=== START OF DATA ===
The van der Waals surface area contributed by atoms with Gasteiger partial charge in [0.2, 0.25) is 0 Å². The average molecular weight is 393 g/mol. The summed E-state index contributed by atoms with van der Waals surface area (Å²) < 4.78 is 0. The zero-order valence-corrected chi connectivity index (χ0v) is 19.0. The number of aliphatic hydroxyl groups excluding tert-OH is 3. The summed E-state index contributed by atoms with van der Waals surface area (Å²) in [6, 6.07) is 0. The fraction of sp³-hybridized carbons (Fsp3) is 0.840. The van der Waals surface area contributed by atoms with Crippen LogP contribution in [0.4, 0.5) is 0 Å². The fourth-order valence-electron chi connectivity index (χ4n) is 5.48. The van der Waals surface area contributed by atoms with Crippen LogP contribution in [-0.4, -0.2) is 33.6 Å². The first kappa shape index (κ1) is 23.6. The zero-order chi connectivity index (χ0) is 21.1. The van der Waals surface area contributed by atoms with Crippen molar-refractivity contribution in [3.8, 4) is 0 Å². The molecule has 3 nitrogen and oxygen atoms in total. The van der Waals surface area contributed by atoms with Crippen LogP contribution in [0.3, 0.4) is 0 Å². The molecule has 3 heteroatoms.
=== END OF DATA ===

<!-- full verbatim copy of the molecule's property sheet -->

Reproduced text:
The van der Waals surface area contributed by atoms with Gasteiger partial charge in [0.2, 0.25) is 0 Å². The average molecular weight is 393 g/mol. The summed E-state index contributed by atoms with van der Waals surface area (Å²) < 4.78 is 0. The zero-order valence-corrected chi connectivity index (χ0v) is 19.0. The number of aliphatic hydroxyl groups excluding tert-OH is 3. The summed E-state index contributed by atoms with van der Waals surface area (Å²) in [6, 6.07) is 0. The fraction of sp³-hybridized carbons (Fsp3) is 0.840. The van der Waals surface area contributed by atoms with Crippen LogP contribution in [0.4, 0.5) is 0 Å². The fourth-order valence-electron chi connectivity index (χ4n) is 5.48. The van der Waals surface area contributed by atoms with Crippen LogP contribution in [-0.4, -0.2) is 33.6 Å². The first kappa shape index (κ1) is 23.6. The zero-order chi connectivity index (χ0) is 21.1. The van der Waals surface area contributed by atoms with Crippen molar-refractivity contribution in [3.8, 4) is 0 Å². The molecule has 3 nitrogen and oxygen atoms in total. The van der Waals surface area contributed by atoms with Crippen LogP contribution in [0.3, 0.4) is 0 Å². The molecule has 3 heteroatoms.